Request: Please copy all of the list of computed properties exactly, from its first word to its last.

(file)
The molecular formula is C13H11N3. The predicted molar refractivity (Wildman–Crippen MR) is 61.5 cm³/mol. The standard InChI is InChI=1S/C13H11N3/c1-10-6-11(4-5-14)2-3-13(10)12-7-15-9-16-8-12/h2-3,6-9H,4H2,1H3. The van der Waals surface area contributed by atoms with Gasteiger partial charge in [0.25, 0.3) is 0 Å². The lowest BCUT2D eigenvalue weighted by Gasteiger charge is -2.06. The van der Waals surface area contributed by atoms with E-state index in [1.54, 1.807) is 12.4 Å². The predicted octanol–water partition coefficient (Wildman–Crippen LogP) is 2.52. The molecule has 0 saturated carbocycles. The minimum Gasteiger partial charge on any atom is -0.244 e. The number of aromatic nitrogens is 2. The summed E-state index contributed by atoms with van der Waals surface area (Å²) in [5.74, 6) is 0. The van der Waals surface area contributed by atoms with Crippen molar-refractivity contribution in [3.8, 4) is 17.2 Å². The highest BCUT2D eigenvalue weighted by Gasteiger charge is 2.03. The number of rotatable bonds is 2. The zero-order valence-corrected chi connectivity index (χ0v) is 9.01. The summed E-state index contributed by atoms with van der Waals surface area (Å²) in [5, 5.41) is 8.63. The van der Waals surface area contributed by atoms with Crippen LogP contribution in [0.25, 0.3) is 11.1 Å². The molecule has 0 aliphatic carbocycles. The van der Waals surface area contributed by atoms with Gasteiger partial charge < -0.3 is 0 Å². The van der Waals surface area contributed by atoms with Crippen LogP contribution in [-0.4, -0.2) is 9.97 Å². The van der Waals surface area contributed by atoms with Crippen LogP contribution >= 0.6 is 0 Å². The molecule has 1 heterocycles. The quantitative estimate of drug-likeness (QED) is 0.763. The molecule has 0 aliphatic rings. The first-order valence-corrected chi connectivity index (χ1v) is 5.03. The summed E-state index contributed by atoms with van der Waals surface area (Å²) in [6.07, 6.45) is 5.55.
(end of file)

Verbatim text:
The molecular formula is C13H11N3. The predicted molar refractivity (Wildman–Crippen MR) is 61.5 cm³/mol. The standard InChI is InChI=1S/C13H11N3/c1-10-6-11(4-5-14)2-3-13(10)12-7-15-9-16-8-12/h2-3,6-9H,4H2,1H3. The van der Waals surface area contributed by atoms with Gasteiger partial charge in [0.25, 0.3) is 0 Å². The lowest BCUT2D eigenvalue weighted by Gasteiger charge is -2.06. The van der Waals surface area contributed by atoms with E-state index in [1.54, 1.807) is 12.4 Å². The predicted octanol–water partition coefficient (Wildman–Crippen LogP) is 2.52. The molecule has 0 saturated carbocycles. The minimum Gasteiger partial charge on any atom is -0.244 e. The number of aromatic nitrogens is 2. The summed E-state index contributed by atoms with van der Waals surface area (Å²) in [5.74, 6) is 0. The van der Waals surface area contributed by atoms with Crippen molar-refractivity contribution in [3.8, 4) is 17.2 Å². The highest BCUT2D eigenvalue weighted by Gasteiger charge is 2.03. The number of rotatable bonds is 2. The zero-order valence-corrected chi connectivity index (χ0v) is 9.01. The summed E-state index contributed by atoms with van der Waals surface area (Å²) in [5, 5.41) is 8.63. The van der Waals surface area contributed by atoms with Crippen LogP contribution in [0.25, 0.3) is 11.1 Å². The molecule has 0 aliphatic carbocycles. The van der Waals surface area contributed by atoms with Gasteiger partial charge < -0.3 is 0 Å². The van der Waals surface area contributed by atoms with Crippen LogP contribution in [-0.4, -0.2) is 9.97 Å². The van der Waals surface area contributed by atoms with Crippen LogP contribution >= 0.6 is 0 Å². The molecule has 1 heterocycles. The quantitative estimate of drug-likeness (QED) is 0.763. The molecule has 0 aliphatic rings. The first-order valence-corrected chi connectivity index (χ1v) is 5.03. The summed E-state index contributed by atoms with van der Waals surface area (Å²) in [6.07, 6.45) is 5.55.